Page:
The short answer is yes, they can come in a curly form. There are several types of fresh noodle used in Rāmen, which can be classified mainly according to thickness and shape.
Noodles are classified in shape into the straight sutorēto-men (ストレート麺）, the curly chijire-men（縮れ面）, and the more rare flat hirauchi-men（平打ち麺） . With the exception of the flat type, these are further divided into several degrees of thickness: the extra thick gokubuto-men（極太麺）, the thick futo-men（太麺）, the middle thick chūbuto-men（中太麺）, the middle thin chūboso-men（中細麺）, the thin hoso-men（細麺）, and the extra thin gokuboso-men（極細麺）. The thin types are also further differentiated in the amount of water they have in their dough.
Which shape and thickness of noodle is used depends on the style of ramen and on the chef's preference. For example, hakata rāmen（博多ラーメン）, of the sorts served by Ippūdō in their Japanese stores, usually uses straight gokuboso type, but the same franchise uses chijire gokuboso type for their spicy rāmen and chijire gokubuto for their tsukemen. Likewise, yokohama tonkotsu-shōyu （横浜豚骨醤油）, also known as ie-kei（家系）, uses chijire-gokubuto.
The choice of noodle is related to many factors, but cooking time is an important one. In hakata rāmen, where the practice of topping up your noodles (kaedama／替え玉) is common, one has to be able to cook the noodle quickly, and hence the very thin noodle. Thicker types of noodle need longer cooking time (aprox. 10 min for gokubuto-men), and are only used by rāmen traditions that do not offer a noodle refill.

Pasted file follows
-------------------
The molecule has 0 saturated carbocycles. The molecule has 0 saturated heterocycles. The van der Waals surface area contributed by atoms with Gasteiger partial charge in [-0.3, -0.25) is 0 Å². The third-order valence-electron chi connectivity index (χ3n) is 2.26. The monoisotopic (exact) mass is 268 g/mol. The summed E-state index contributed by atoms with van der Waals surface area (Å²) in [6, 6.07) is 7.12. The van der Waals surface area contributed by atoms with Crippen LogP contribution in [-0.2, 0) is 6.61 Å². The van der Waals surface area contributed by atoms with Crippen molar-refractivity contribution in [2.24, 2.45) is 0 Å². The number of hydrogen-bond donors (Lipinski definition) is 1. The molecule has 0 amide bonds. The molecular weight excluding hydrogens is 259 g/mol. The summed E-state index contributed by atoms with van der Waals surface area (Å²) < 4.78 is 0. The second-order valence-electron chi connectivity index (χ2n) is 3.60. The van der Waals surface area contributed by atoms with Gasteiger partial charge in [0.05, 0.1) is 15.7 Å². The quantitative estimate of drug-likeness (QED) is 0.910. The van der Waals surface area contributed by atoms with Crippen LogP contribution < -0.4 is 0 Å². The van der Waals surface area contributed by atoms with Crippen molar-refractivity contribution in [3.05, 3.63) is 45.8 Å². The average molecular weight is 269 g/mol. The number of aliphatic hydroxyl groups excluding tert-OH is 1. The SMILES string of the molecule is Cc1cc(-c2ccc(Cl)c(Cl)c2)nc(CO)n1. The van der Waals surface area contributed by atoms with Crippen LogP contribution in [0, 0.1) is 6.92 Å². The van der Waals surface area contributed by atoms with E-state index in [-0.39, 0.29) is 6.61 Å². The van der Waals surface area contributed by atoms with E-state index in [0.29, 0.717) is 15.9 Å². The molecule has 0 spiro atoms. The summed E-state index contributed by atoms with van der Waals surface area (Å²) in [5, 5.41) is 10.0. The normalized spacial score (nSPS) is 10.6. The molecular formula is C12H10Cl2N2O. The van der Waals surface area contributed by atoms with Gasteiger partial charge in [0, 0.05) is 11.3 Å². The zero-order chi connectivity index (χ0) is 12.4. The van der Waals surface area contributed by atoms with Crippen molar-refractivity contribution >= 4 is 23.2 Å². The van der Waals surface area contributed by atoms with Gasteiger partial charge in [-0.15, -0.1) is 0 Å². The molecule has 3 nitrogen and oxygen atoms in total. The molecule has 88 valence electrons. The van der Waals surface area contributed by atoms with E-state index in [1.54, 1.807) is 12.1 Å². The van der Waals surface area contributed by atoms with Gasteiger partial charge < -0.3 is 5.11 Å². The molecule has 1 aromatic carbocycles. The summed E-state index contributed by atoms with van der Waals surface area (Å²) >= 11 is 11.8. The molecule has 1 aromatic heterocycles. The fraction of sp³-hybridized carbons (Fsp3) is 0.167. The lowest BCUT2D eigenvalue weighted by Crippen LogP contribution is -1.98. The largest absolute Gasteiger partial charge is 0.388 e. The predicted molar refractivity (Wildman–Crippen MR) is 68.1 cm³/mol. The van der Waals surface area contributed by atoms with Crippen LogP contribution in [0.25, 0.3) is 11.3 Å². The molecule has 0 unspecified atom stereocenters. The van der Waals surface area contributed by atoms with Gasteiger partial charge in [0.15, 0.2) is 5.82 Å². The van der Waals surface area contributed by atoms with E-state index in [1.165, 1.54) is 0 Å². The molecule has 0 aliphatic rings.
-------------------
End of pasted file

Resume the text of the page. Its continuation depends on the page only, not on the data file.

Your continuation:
Another factor affecting the noodle type is the type of broth. Thicker broths ask for straight type of noodles, and thinner broths for curly noodles.
These are not rules etched in stone, however, as rāmen itself is a sort of creole food born from a mix of Japanese and Chinese cuisines. Some would say that there is not right or wrong in rāmen, and that anything is possible. However, what I have described above is what is customary and what you will find if you go to rāmen shops in Japan.
By the way, not all rāmen dishes in Japan use fresh noodles. There is a type of rāmen that originates from Chiba prefecture and is called takeoka rāmen（竹岡ラーメン）, which was originally cooked by part-timer old ladies hired from the neighbourhood, and uses dried (what you would call instant) noodles because they are easier to cook.